At Commonwealth Oral & Facial Surgery, we realize that having any surgery can be stressful. Our desire is to have your post-operative course progress as smoothly as possible. These instructions provide some general guidelines with regards to post-operative care; your doctor may give you additional instructions as well. Thank you for choosing Commonwealth Oral & Facial Surgery.
Do not disturb the wound. Sutures were placed and will dissolve in 7-14 days. Some bleeding or redness in the saliva is normal for 24 hours. Excessive bleeding can be controlled by placing a gauze pad on the surgical site and biting down firmly. Continue pressure for 30 minutes. If bleeding continues, place a moist tea bag over the surgical site for 30 minutes, (the tannic acid in the tea helps to form a clot). If bleeding persists, please call for further instructions.
Swelling can be a normal occurrence after surgery. In some instances swelling can be worse or peak on the third to fourth day after surgery. Should the swelling increase beyond this time period, or be accompanied by severe pain or an elevated temperature, then please notify your doctor. To minimize swelling, apply an ice pack/ bagged frozen peas or corn to the outside area that the surgery occurred in. A good rule for proper circulation is to keep the ice pack in place for 20 minutes at a time then rest for 20 minutes. Please apply ice packs for 48 hours starting the day of surgery. Another aid that can be used is frozen seedless grapes. Apply the grape between the surgical site and the cheek. This applies pressure and coolness. When laying down keep your head propped up on a couple of pillows, this will help reduce swelling.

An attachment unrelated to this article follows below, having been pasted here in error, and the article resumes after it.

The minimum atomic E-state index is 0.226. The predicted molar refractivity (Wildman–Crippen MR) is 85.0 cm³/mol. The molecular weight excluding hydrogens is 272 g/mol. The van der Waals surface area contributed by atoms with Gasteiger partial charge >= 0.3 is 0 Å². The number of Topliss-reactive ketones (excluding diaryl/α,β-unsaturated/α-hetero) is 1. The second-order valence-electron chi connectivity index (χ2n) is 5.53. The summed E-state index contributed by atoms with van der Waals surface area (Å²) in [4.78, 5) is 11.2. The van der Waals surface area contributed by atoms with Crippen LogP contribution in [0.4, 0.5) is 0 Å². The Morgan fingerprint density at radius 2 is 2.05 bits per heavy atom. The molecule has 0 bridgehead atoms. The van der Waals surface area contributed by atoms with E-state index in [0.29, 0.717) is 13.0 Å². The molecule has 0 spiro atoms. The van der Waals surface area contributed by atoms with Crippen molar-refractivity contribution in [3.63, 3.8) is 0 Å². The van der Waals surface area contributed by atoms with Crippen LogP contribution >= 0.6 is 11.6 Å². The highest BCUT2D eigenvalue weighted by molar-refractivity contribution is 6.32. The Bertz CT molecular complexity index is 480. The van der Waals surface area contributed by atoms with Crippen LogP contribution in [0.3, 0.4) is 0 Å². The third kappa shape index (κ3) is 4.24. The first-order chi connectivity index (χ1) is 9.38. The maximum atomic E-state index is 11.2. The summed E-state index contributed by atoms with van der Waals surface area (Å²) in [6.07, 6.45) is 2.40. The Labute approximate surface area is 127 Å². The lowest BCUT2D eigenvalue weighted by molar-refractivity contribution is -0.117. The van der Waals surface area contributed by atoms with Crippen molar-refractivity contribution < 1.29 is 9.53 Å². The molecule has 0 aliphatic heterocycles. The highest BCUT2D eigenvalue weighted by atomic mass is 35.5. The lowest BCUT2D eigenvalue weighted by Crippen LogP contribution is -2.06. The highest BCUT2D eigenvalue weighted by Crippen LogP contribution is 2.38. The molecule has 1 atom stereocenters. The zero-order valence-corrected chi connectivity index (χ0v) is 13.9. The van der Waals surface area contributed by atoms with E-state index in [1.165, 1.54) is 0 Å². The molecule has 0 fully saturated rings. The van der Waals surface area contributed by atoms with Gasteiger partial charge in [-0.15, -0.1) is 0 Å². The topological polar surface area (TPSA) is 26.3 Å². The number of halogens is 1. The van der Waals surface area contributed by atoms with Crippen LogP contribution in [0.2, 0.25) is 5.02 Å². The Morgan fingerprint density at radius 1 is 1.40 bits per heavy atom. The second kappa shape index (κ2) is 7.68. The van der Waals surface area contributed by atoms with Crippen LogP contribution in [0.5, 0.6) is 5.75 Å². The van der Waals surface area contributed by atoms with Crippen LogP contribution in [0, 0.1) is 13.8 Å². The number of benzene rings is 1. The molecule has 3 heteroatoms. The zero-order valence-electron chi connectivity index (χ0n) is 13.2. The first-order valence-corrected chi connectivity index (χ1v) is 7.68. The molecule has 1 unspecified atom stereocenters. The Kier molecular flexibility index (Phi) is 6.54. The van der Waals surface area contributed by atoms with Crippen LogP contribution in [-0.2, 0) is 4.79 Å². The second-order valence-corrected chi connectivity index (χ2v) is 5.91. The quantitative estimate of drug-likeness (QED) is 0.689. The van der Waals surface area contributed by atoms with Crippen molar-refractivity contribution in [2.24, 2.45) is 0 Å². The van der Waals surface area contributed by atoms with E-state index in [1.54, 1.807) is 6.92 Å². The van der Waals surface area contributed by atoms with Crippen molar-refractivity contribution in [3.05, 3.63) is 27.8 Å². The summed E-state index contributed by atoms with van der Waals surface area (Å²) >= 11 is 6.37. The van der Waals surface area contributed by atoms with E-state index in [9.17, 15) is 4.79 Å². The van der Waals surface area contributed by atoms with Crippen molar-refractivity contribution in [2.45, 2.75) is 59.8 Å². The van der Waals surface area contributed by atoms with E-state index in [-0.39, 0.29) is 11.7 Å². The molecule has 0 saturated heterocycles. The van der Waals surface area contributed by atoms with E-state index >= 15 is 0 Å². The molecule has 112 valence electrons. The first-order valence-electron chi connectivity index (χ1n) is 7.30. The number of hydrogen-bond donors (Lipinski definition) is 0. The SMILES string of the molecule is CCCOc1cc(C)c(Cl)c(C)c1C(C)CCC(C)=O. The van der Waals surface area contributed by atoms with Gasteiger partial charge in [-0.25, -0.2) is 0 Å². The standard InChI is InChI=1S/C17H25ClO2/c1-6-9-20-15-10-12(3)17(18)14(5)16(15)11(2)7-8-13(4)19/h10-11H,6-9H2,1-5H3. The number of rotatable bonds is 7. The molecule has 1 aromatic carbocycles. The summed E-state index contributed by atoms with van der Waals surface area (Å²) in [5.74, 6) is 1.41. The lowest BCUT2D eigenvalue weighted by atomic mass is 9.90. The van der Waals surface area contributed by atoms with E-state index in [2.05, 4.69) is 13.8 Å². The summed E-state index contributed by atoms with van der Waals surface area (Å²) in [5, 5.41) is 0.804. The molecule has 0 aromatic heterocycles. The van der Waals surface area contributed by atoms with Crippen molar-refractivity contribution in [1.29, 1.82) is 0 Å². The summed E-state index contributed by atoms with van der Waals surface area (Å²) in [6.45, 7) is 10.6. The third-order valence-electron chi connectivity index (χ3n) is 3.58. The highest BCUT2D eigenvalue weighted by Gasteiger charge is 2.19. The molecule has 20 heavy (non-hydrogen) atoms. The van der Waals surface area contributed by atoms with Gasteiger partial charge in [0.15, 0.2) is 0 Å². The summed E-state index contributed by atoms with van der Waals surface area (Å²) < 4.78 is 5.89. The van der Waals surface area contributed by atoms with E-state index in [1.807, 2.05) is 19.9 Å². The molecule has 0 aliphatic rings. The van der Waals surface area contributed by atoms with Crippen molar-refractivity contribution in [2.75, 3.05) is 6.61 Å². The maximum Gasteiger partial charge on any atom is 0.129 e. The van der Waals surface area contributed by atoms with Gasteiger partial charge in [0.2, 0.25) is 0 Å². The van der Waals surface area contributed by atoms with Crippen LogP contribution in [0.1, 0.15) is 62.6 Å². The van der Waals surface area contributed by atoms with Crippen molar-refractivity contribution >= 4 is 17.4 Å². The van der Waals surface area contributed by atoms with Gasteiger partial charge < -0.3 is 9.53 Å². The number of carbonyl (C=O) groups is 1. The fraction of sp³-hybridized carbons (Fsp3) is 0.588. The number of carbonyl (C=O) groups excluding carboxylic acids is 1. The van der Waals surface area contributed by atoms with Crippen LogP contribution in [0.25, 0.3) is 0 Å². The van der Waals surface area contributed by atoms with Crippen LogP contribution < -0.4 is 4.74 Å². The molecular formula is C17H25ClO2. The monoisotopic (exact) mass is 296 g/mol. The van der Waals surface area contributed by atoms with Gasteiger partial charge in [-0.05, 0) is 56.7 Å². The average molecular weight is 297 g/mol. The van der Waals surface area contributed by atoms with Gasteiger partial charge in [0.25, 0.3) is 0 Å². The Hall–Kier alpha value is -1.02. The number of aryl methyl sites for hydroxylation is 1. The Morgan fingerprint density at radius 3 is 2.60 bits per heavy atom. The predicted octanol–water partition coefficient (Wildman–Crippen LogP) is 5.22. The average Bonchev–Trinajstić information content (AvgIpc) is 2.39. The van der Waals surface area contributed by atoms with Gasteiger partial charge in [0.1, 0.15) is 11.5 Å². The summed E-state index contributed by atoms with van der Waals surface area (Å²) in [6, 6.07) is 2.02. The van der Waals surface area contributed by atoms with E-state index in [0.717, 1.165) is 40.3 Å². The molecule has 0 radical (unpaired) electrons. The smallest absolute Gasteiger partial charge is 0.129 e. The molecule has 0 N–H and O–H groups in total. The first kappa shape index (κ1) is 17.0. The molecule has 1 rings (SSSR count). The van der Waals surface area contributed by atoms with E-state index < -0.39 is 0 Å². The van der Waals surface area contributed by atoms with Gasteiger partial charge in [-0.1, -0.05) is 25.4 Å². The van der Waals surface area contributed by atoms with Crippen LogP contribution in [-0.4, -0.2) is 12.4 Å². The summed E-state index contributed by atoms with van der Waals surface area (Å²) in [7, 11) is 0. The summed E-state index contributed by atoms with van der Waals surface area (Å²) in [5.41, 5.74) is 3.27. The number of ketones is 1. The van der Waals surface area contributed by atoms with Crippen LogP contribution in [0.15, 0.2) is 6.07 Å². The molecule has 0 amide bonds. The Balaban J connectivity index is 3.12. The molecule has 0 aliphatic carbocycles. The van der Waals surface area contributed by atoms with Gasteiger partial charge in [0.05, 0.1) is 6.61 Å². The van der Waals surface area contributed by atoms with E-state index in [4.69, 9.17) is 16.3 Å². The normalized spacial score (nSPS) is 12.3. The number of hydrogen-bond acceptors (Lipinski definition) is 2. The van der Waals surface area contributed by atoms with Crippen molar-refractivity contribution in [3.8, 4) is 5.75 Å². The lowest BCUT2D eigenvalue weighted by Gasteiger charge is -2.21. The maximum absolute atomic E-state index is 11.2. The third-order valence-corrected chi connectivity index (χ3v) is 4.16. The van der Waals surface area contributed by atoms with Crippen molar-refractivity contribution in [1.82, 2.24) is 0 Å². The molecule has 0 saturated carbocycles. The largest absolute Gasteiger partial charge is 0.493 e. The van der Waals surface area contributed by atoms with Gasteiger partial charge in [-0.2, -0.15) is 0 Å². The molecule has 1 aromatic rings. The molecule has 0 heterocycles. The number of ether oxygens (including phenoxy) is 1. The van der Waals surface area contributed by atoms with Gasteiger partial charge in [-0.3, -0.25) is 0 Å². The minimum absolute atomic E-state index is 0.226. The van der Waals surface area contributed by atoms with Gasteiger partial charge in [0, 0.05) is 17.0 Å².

You may have been given prescriptions for one or more pain medications to help manage post operative discomfort following your surgery. However, in some cases moderate discomfort can be controlled with Tylenol or an anti-inflammatory medication (Advil/Motrin/Ibuprofen; Aleve/Naprosyn; Etodolac). Anti-inflammatory medications can be alternated with a narcotic medication in most cases. Take these and all medications as prescribed and in the manner indicated by your doctor. It is a good idea to begin taking your pain medications while you are still numb.
If you have been placed on antibiotics, take them as directed. If you have an unfavorable reaction such as a rash, please discontinue the medication and call the office for further instructions.
Mouth cleanliness is essential to good healing. Start rinsing 24 hours after your surgery. Rinse with warm salt water (1/2 teaspoon of salt to an 8 oz cup of warm water) three to four times a day. Use the salt water rinse in addition to any other rinses prescribed by your doctor. You may begin to brush your teeth 24 hours after surgery, and be gentle in the region(s) of the surgery.
Drink plenty of fluids; however avoid hot/steamy hot foods and liquids. Cool soft food and liquids should be eaten on the day of surgery. You may return to a normal diet, as tolerated, beginning the day after surgery but avoid crunchy food (popcorn, pretzels, and potato chips) for a week after surgery, as these could become lodged and irritate the surgical area.
Risk of falling: If you have been given sedation and/or narcotic medication there is a chance you may become light headed/dizzy. Extra caution must be used to prevent falling.
Resume normal activities a day or so after surgery, or as directed by a doctor. Please keep physical activities to a minimum immediately following surgery.
Avoid smoking for as long as possible following surgery. The use of tobacco products slows down the healing process and may lead to developing other complications. We strongly recommend one full week.